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JLS Types, Values, Variables - Error?

 
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I'm trying to understand what this code is intended to demonstrate.

Taken from pg 50 of the JLS, third edition.

The problem is that the code does not compile. The indentation is wrong, there's an extra closing curly brace, and there is no enclosing type.


[ July 20, 2006: Message edited by: Garrett Smith ]
 
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I'm guessing that what should be happening is a compile error on the private access method, however I am also getting an error on the default access:Note that I made significant changes from their discussion code to get this far, so it is quite probable that I have deviated from what they were intending to demonstrate. This is probably a "wood for the trees" issue, but I am not seeing why the default access method is failing.

As for what this is intended to show, it is all tied up in showing what is accessible in the test() method, which has an parameter of type T which is itself defined as extending C and implementing I:So the author was intending to show what was inherited from where, and that standard access control rules apply (of course that leads me back to the question of "why didnt mCDefault() work given that it is in the same (default) package as the CT class and the I interface"?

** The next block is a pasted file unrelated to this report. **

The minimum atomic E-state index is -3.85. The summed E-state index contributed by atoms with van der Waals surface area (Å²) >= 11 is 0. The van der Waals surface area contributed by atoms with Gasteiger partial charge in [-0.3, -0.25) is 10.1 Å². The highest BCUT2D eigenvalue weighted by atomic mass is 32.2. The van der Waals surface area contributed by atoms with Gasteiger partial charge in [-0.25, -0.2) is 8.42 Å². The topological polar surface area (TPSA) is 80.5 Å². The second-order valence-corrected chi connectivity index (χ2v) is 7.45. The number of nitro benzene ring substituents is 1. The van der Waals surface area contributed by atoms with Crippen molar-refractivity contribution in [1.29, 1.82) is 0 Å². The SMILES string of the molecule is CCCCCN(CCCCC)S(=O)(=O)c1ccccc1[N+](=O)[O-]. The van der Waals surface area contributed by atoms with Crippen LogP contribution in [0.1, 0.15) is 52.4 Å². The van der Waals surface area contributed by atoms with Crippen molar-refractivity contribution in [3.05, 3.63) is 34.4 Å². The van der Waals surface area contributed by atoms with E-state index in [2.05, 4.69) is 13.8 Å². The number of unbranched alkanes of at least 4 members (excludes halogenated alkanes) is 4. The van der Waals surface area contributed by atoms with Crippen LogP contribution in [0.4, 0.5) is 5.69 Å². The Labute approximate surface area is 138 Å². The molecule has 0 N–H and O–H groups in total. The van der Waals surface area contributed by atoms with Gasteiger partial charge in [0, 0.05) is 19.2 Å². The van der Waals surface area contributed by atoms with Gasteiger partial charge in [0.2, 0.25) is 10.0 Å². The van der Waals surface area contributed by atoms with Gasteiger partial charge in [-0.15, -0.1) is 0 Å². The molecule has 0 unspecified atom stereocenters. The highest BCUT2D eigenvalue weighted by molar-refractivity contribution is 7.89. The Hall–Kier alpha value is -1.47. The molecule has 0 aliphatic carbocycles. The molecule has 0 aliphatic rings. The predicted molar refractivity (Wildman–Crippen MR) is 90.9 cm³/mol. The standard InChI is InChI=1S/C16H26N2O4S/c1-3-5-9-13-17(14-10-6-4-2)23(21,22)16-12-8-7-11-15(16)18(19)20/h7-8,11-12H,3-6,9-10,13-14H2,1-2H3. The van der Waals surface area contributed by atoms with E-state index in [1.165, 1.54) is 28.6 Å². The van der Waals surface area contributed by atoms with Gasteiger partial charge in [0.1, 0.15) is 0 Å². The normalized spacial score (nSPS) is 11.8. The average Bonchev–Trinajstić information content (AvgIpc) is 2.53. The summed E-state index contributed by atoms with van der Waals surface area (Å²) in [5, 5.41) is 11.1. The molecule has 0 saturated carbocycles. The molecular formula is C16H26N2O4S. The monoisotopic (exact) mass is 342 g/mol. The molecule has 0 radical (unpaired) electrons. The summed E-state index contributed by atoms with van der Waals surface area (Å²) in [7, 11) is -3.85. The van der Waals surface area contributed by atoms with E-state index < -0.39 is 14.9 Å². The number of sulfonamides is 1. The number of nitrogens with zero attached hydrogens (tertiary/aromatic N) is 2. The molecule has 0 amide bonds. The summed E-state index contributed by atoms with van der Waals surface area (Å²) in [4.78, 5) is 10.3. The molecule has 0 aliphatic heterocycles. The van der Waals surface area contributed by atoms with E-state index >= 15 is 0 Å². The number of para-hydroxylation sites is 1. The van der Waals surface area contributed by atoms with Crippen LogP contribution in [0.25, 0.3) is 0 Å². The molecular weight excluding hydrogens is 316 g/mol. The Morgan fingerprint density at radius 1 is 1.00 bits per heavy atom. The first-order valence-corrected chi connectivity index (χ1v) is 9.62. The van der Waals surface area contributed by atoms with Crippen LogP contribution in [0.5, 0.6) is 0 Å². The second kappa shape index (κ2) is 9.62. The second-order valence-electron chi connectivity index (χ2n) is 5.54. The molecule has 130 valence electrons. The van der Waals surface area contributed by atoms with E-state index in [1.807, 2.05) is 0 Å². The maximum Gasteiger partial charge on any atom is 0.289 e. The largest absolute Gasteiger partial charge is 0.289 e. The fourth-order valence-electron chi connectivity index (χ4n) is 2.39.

Regards, Andrew
 
Andrew Monkhouse
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It should also be noted that the fact that class CT extends C and implements I is a red herring - it has nothing to do with the code under discussion, and may distract you from what is really important.

The following code works (or fails to work!) in exactly the same way:Regards, Andrew
 
Garrett Smith
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So type T is defined right before the method invocation in which it is used.



I tried this by making CT not implement mI, but that would not compile.

This, however, compiles and runs.
 
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Originally posted by Garrett Smith:
I'm trying to understand what this code is intended to demonstrate.

Taken from pg 50 of the JLS, third edition.

The problem is that the code does not compile. The indentation is wrong, there's an extra closing curly brace, and there is no enclosing type.



[ July 20, 2006: Message edited by: Garrett Smith ]



It is intended to demonstrate what members the type variable T has: the intersection of C & I. Unfortunately the example is horribly broken as you have found out. Were the generic method moved to a different class declaration, and had CT implemented mI() you would see what they intended.
 
Andrew Monkhouse
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Originally posted by Garrett Smith:
This, however, compiles and runs.

I am still getting an error with that code - still on the mCDefault() method:Which version of the JDK are you using?

Regards, Andrew
 
Ken Blair
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Perhaps your host has more than one unnamed package.
 
Garrett Smith
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I'm using JRockit.

H:\>java -version
java version "1.5.0_04"
Java(TM) 2 Runtime Environment, Standard Edition (build 1.5.0_04-b05)
BEA JRockit(R) (build R26.0.0-189-53463-1.5.0_04-20051122-2041-win-ia32, )

H:\>
[ July 21, 2006: Message edited by: Garrett Smith ]
 
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